The key facts about regulatory reforms in Chinese pharma. Prepared in association with Fangda Partners, one of China’s most prestigious and well-regarded law firms. This is an extract from The Pharma Legal Handbook: China, which can be purchased here for GBP 99.
1. Are there proposals for reform or significant change to the healthcare system?
Reform of Medical Insurance Payments
To improve the cost-effectiveness of the current healthcare system, pilot policies of Diagnosis-Related Groups (“DRG”) payments have been implemented in 30 cities across the nation. All of them have passed the pre-assessment and entered the trial implementation phase. Pilot policies of Big Data Diagnosis-Intervention Packet (“DIP”) payments are to be implemented in 71 cities.
The DRG payment system is a payment management model under which patients will be assigned to different groups based on their disease diagnosis, and medical reimbursement will be calculated and paid according to the group standard.
The DIP payment system is a payment management model using big data to fine-tune the categorization of diagnosis and treatment pathways already established in the DRG system.
The “one-invoice” policy in the drug distribution has taken place on a trial and non-compulsory basis in a few regions in China. While the “two-invoice” policy which was initially launched nationwide in 2016 requires that the issuing of the drug manufacturer’s invoice to the distributor be directly followed by the distributor’s invoice to the end customer (i.e. the public hospitals), the “one-invoice” policy takes a step further by encouraging the drug manufacturer directly issue invoice to the end customer, aiming to increase the transparency in drug prices and eliminate excessive profit margins associated with multi-tiered distribution models.
To name a few local practices of the “one-invoice” policy:
- The government of Gaotai county, Gansu province issued the “Key Points of Implementation of Health Insurance Policies in 2021”, pointing out that it is necessary to continue improving the system of bidding and procurement of drugs and medical consumables, optimize the classification of drugs and medical consumables in procurement activities, gradually liberalize the delivery market, incentivize and support direct delivery by manufacturers or third parties designated by manufacturers, and promote delivery under the “one-invoice” policy, in order to reduce the prices of drugs and provide high-value medical products.
- The health committee of Pingdingshan, Henan province, issued the Notice on Further Strengthening the Management of the Distribution of Drugs and Consumables in Public Medical Institutions, stating that public medical institutions shall play a primary role in the market of drugs (or consumables) procurement and, subject to the principles of openness, fairness and impartiality, select those suppliers which can carry out the “one-invoice” policy and supply drugs and consumables directly to medical institutions in the city.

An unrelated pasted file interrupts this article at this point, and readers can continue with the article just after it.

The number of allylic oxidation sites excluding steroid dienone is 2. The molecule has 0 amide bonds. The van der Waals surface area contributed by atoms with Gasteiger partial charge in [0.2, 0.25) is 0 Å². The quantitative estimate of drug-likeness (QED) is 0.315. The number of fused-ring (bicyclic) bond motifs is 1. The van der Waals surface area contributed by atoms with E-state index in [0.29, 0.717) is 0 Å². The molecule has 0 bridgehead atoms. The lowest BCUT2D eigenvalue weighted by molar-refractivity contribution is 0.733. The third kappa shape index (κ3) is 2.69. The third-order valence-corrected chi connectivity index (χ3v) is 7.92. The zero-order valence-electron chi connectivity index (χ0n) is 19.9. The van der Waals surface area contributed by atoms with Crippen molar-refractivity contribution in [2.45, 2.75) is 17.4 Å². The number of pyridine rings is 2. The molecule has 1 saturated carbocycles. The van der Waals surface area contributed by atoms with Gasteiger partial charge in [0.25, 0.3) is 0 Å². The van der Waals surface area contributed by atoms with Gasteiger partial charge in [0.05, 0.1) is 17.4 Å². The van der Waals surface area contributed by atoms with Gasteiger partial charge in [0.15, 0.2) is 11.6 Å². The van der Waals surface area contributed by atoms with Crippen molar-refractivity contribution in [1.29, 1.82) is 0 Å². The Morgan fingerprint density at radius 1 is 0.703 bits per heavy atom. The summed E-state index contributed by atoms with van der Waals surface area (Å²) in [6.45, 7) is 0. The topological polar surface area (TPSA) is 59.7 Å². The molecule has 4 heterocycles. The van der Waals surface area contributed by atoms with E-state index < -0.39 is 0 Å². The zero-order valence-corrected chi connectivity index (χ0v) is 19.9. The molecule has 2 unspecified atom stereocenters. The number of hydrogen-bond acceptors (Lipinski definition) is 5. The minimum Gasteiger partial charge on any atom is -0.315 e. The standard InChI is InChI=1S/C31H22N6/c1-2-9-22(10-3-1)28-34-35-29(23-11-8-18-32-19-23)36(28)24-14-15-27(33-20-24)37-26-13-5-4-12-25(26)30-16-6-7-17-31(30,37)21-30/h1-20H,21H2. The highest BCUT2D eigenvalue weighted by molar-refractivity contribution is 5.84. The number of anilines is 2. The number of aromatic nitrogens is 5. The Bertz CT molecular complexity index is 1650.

- The authority of Anhui province has also released a commentary, stating that reform is a process of breaking the inherent profit distribution pattern, mirroring the changes to drugs and consumables procurement. In terms of securing product supply, the authority has indicated that prices are reduced as far as possible but without compromising the quality. The winning bidder of any drug procurement contact must have the prime responsibility for quality and supply. Anyone in this market must move towards issuing one, rather than two, invoices, with the aim of reducing the costs of distribution. The winning bidder will either deliver the procured products or engage a third party with the required capability and good credit.
- The health insurance bureau of Quanzhou, Fujian province, is encouraging the use of one invoices when it comes to high-value medical consumables as well as ensuring better record keeping, stamping out dishonesty and taking greater control of contract performance. The bureau is also working towards synchronizing healthcare, healthcare insurance with the goal of optimizing the prices of medical services and putting in place measures that support the delivery of healthcare.
2. When are they likely to come into force?
Some of the reforms proposed by the Innovation Opinion have already come into force, for example:
- The establishment of a filing system for the clinical trial site (previously, all sites must go through a stringent approval process to host clinical trials).
- The establishment of a filing system for clinical trial application replacing the previous approval system. NMPA has 60 business days to conduct its review for new drug clinical trial applications, and then the application will be deemed approved if no objection or question is raised.
- Clinical data generated in foreign trials can be used to support a marketing authorization application in China.
Some of the proposed reforms are still pending and will be enforced when related implementing rules are promulgated, including the patent linkage and regulatory data protection system and the expansion of the MAH system.